American Oil & Gas Reporter Guest Article: Winter Weather Significantly Alters Landscape for Natural Gas Prices


This winter teaches an indelible lesson regarding the potential impact of weather on the natural gas market. Weather during the first four months of the withdrawal season has been the coldest in 32 years, increasing gas demand by more than 800 billion cubic feet, compared with last winter (which was within striking distance of historical norms).

In addition, weather-related well freeze-offs, slowdowns in new well completions, and increased pipeline pressures have reduced production by as much as 100 Bcf-150 Bcf. These shifts have tightened the supply/demand balance by nearly 1 trillion cubic feet–potentially requiring a withdrawal of more than 2.8 Tcf before the end of this winter–the largest withdrawal ever.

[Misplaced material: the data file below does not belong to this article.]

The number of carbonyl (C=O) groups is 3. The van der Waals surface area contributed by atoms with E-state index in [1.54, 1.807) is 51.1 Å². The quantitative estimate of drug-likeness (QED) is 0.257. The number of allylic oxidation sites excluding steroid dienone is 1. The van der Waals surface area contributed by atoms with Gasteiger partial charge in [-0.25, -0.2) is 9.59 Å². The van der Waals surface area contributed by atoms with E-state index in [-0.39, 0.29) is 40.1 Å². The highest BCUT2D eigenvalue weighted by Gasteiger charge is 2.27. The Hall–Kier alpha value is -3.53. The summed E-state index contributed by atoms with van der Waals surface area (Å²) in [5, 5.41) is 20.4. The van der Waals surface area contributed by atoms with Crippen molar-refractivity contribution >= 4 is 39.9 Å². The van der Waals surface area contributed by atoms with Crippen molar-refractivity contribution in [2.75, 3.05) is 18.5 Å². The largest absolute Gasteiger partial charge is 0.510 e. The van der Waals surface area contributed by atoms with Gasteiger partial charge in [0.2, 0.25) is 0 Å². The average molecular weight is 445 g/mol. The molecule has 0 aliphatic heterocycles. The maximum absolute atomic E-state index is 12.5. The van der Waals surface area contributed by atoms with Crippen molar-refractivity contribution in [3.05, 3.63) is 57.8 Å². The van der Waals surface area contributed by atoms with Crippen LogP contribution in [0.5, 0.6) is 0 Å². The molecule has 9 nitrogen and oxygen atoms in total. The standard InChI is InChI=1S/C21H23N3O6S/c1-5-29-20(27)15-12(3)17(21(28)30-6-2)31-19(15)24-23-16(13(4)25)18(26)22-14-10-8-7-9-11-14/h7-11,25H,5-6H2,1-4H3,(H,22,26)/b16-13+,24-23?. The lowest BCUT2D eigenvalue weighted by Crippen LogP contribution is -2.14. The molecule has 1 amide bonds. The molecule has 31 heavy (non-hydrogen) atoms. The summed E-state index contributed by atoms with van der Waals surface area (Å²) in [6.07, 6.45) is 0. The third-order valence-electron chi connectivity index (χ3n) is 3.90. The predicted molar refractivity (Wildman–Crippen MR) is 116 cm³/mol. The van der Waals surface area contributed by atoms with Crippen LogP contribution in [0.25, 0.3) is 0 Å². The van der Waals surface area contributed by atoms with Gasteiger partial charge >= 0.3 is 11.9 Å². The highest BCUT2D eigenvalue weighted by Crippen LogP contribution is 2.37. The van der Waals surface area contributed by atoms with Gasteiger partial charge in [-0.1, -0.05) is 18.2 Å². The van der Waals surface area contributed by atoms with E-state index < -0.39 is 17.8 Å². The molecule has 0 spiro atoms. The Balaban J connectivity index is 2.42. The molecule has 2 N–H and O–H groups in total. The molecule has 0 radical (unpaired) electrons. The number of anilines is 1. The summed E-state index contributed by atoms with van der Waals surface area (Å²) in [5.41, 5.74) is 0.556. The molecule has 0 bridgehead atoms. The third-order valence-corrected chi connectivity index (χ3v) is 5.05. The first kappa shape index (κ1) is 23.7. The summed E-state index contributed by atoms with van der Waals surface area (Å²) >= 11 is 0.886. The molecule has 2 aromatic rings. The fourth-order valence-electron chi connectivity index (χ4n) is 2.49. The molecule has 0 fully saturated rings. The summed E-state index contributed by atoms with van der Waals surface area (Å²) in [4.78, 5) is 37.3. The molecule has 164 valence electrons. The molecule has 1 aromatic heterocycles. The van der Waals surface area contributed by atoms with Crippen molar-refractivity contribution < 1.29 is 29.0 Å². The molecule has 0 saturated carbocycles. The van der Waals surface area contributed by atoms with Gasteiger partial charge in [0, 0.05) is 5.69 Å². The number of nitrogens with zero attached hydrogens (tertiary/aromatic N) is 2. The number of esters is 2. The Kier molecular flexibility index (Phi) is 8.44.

If late February weather forecasts prove accurate, by late March, the amount of natural gas in storage could be as low as 900 Bcf, which would be the lowest in more than a decade.

Excerpted from the American Oil & Gas Reporter, March 11, 2014. To read the full article, click on the PDF linked below.

PDF: Winter Weather Significantly Alters Landscape for Natural Gas Prices.pdf

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